Like Cats and Dogs: Tips for Helping Your Furry Friends Get Along

by Beth McEwen

Many households successfully combine multiple-pets — dogs and dogs, cats and dogs, birds and dogs, rabbits and dogs. This peaceful coexistence doesn’t always come easy, especially when it involves different species that communicate in contrasting ways. Sparks (and fur) can fly during the transition period. Even multiple dogs may not always get along. The dogs’ breeds, physical characteristics, ages, health status, temperaments and backgrounds can all affect their relationship.

Whether adding another pet by choice or by life circumstances (like blending households), there are steps you can take to establish positive relationships between your pets from the outset. Be prepared to take things slow and orchestrate introductions carefully. Here are several tips to bear in mind when fostering a healthy bond between your furry friends.

Consider the Players

When deciding whether or not to add another animal to your household, consider the species and personality of your pets. Dogs are natural pack animals. Cats, not so much. Birds of a feather flock together, but don’t necessarily view other furry critters as part of their flock. Small animals, like bunnies, chinchillas, guinea pigs and hamsters, are natural prey animals, while dogs and cats are natural predators. While some interspecies relationships may grow to be strong, there are far more that end up requiring constant supervision and management to keep the peace. For instance, a beagle may be tortured by the addition of a pet rabbit into the home. Even in same-species homes, personality is a major factor in the successful addition of another pet; a senior Chihuahua may not appreciate a bounding adolescent Labrador pup! Be thoughtful in your planning when making the decision about adding a pet and consider the safety and comfort of all animals involved.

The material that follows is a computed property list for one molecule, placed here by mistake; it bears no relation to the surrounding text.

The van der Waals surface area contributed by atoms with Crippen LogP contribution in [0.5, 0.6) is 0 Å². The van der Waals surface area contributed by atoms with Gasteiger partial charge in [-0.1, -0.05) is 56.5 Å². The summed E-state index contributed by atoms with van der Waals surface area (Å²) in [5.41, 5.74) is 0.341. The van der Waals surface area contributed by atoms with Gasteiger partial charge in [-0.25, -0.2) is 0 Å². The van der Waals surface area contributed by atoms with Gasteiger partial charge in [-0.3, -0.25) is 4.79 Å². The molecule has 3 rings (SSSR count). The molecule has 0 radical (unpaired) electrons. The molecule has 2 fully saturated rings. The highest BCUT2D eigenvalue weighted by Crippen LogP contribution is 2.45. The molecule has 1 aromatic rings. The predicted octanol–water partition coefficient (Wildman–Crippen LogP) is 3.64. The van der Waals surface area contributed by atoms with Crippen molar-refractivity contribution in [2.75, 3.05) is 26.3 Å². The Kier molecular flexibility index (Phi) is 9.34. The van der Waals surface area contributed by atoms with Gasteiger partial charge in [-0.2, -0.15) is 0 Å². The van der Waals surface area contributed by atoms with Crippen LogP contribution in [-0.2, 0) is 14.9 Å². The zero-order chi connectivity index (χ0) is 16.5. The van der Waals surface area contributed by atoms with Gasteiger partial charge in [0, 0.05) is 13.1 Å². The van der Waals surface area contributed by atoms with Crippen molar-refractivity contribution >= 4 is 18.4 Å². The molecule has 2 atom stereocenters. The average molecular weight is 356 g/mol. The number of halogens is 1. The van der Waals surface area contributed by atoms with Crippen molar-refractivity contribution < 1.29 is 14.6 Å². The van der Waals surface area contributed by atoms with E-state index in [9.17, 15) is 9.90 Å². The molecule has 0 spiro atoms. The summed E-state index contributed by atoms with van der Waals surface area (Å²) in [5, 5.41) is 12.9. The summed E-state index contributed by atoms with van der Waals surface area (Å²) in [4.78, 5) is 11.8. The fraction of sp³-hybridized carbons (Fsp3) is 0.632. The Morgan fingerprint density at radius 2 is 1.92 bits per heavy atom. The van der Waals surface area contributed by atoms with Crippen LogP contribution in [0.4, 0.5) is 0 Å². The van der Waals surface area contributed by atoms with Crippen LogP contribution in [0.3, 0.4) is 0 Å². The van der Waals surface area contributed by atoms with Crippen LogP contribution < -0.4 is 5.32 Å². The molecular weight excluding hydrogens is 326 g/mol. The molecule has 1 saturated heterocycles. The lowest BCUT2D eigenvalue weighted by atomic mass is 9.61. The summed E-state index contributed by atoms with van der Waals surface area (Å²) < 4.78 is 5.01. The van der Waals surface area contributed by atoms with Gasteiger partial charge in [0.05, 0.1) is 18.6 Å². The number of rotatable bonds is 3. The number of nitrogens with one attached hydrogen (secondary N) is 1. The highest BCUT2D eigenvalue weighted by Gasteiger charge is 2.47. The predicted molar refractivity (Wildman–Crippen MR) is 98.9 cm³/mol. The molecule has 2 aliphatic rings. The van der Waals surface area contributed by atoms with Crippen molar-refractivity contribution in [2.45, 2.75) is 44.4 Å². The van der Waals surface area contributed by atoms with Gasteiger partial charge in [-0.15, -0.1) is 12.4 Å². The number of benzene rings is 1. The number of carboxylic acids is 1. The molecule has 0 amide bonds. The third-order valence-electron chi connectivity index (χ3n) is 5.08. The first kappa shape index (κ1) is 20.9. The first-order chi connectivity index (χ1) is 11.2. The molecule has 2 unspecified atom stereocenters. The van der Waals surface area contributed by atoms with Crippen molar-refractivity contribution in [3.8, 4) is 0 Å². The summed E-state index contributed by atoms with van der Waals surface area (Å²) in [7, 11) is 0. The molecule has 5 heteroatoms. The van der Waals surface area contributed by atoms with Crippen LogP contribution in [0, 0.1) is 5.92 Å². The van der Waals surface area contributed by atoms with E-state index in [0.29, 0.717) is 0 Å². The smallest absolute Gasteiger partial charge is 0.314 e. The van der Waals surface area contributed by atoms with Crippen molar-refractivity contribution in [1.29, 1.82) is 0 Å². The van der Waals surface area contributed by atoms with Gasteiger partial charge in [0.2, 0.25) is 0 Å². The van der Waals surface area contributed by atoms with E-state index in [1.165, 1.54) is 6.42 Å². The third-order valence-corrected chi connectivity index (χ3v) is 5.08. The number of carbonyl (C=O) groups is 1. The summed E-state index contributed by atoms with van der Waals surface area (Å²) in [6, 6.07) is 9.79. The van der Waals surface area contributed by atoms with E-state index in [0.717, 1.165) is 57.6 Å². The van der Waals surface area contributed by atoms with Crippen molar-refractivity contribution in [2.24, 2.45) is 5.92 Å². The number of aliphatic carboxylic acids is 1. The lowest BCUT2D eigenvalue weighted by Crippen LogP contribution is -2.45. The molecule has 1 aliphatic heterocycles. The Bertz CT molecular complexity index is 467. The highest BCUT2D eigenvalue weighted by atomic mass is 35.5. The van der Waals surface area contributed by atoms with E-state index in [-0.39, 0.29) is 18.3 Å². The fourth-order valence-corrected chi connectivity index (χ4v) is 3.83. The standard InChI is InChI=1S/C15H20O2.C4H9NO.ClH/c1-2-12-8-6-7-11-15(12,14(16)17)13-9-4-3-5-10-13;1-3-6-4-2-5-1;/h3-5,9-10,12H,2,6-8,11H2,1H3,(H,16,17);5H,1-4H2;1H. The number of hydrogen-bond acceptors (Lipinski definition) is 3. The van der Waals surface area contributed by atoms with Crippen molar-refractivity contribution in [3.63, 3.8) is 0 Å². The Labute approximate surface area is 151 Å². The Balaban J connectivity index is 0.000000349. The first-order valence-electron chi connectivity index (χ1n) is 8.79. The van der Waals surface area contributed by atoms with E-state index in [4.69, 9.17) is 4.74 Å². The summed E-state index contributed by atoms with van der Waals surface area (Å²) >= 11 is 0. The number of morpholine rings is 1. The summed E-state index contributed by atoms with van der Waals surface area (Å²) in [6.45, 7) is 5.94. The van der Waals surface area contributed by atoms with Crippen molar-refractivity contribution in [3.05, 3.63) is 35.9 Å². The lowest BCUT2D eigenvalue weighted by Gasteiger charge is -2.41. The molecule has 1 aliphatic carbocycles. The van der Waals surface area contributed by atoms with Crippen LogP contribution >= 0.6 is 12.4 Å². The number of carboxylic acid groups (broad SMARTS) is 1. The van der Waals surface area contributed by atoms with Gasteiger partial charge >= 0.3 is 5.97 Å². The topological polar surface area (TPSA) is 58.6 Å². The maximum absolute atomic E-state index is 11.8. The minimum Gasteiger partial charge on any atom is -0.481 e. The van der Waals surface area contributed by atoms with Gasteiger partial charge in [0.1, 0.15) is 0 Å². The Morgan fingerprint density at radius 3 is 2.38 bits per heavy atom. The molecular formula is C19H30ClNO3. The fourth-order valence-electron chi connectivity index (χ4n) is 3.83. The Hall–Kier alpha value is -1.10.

“The biggest influence we have on the success of a multi-pet household is in creating an environment that allows for our pets to feel secure.” 

Create a Safe Space

The biggest influence we have on the success of a multi-pet household is in creating an environment that allows for our pets to feel secure. Crates or kennels mimic the feeling of a dog’s den, and allow for safe management of multi-dog households. Cats seek elevated spaces for security, so plan on a cat “tree” or make arrangements for a cat-friendly area off the floor. Birds should have a sturdy and secure cage of an appropriate size. Small mammals will also benefit from an appropriately-sized secure home. Reptiles and amphibians require very carefully managed and maintained environments for their health and well-being. Once an appropriate safe space is created for each pet, you can begin to look for ways to introduce the pets to each other.

Baby Steps